November 24, 2021

On Wednesday, 24 November 2021 at 06:48:12 UTC, zjh wrote:

>

The funniest part is that it's often not the deep users of D who say D is bad.

Brags about other languages, and is critical of D.
Bad money drives out good money.

November 24, 2021
On Wednesday, 24 November 2021 at 05:29:54 UTC, Timon Gehr wrote:
> On 23.11.21 14:41, Atila Neves wrote:
>> On Tuesday, 16 November 2021 at 02:14:22 UTC, Timon Gehr wrote:
>>> [...]
>> 
>> I don't see any good reason to shut it down, never mind stupid reasons.
>
> There are some details such as ABI and sizeof(()). I'll probably get back to this by January. (Some other commitments will have ended by then.)

That will be highly appreciated.
Is there anything we could do to help you?

Can I buy you a coffee/pizza/beer/scotch/.. ?
December 17
On Monday, 11 October 2021 at 15:59:10 UTC, Atila Neves wrote:
> * Worst features implemented in a non-toy language
> * Worst features (in your opinion) in D

I am a bit late to this party :) but after reading all 29 pages of it I would say most of it is said except this one thing:

I hate language constructs that go in opposite order from my thoughts making me type something then having to navigate back to add another thing. Best example for this is casting in any language. I always have to write cast operator before the thing I am casting yet in my head I never think "then I need to cast to int the variable X that I want to add". I think more like "Then I need to add variable X but I have to cast it to int".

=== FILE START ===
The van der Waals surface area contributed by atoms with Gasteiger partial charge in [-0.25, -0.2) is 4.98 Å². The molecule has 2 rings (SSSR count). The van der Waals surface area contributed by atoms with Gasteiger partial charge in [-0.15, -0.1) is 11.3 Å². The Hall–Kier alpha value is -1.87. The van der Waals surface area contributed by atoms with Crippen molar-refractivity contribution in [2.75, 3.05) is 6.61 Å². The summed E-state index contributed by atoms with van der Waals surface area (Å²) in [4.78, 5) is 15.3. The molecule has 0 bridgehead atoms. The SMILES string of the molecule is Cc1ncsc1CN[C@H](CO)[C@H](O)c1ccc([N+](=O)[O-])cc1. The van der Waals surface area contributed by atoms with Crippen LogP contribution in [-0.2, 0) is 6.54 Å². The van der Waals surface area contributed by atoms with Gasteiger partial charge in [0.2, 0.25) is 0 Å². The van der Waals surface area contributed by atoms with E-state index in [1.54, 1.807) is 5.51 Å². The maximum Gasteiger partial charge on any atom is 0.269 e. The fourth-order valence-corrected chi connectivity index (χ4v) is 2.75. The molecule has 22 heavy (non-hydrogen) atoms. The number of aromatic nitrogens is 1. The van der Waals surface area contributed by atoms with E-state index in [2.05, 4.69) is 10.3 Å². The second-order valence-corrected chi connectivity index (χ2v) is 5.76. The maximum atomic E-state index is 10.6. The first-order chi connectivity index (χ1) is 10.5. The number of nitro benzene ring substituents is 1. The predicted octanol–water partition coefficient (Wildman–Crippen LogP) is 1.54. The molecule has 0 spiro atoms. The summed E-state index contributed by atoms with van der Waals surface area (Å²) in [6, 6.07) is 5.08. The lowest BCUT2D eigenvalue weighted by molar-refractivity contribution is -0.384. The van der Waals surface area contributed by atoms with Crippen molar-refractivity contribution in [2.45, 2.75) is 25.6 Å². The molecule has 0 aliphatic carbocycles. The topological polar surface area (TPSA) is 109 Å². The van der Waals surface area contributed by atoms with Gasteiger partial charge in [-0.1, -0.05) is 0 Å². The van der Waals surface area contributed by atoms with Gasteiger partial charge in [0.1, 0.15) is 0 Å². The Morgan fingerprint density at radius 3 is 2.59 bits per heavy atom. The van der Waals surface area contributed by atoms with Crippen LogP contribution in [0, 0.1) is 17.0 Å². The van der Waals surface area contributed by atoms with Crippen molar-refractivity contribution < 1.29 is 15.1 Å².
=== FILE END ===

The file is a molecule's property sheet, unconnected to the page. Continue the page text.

December 17

On Friday, 17 December 2021 at 13:14:50 UTC, Igor wrote:

>

On Monday, 11 October 2021 at 15:59:10 UTC, Atila Neves wrote:

>
  • Worst features implemented in a non-toy language
  • Worst features (in your opinion) in D

I am a bit late to this party :) but after reading all 29 pages of it I would say most of it is said except this one thing:

I hate language constructs that go in opposite order from my thoughts making me type something then having to navigate back to add another thing. Best example for this is casting in any language. I always have to write cast operator before the thing I am casting yet in my head I never think "then I need to cast to int the variable X that I want to add". I think more like "Then I need to add variable X but I have to cast it to int".

You must love the to template in std.conv then :P

December 17
On Thursday, 11 November 2021 at 02:20:50 UTC, Timon Gehr wrote:
> "Add an empty invariant to your types for maximum type safety", "we have constructors, but your types have to cope with arbitrary bit patterns anyway" or "this thing is @safe but some compiler backends may treat it as UB anyway" are The Last Thing D Needs.

This is unfortunately true. This is pervasive in D and by far the biggest practical problem with it.
December 17
On Monday, 15 November 2021 at 14:09:53 UTC, Paul Backus wrote:
> On Monday, 15 November 2021 at 14:02:42 UTC, Imperatorn wrote:
>>
>> What's wrong about retro? Too retro :D
>
> std.range.retro is honestly just a bad name. It should have been `reversed`, or maybe `reverser`.

```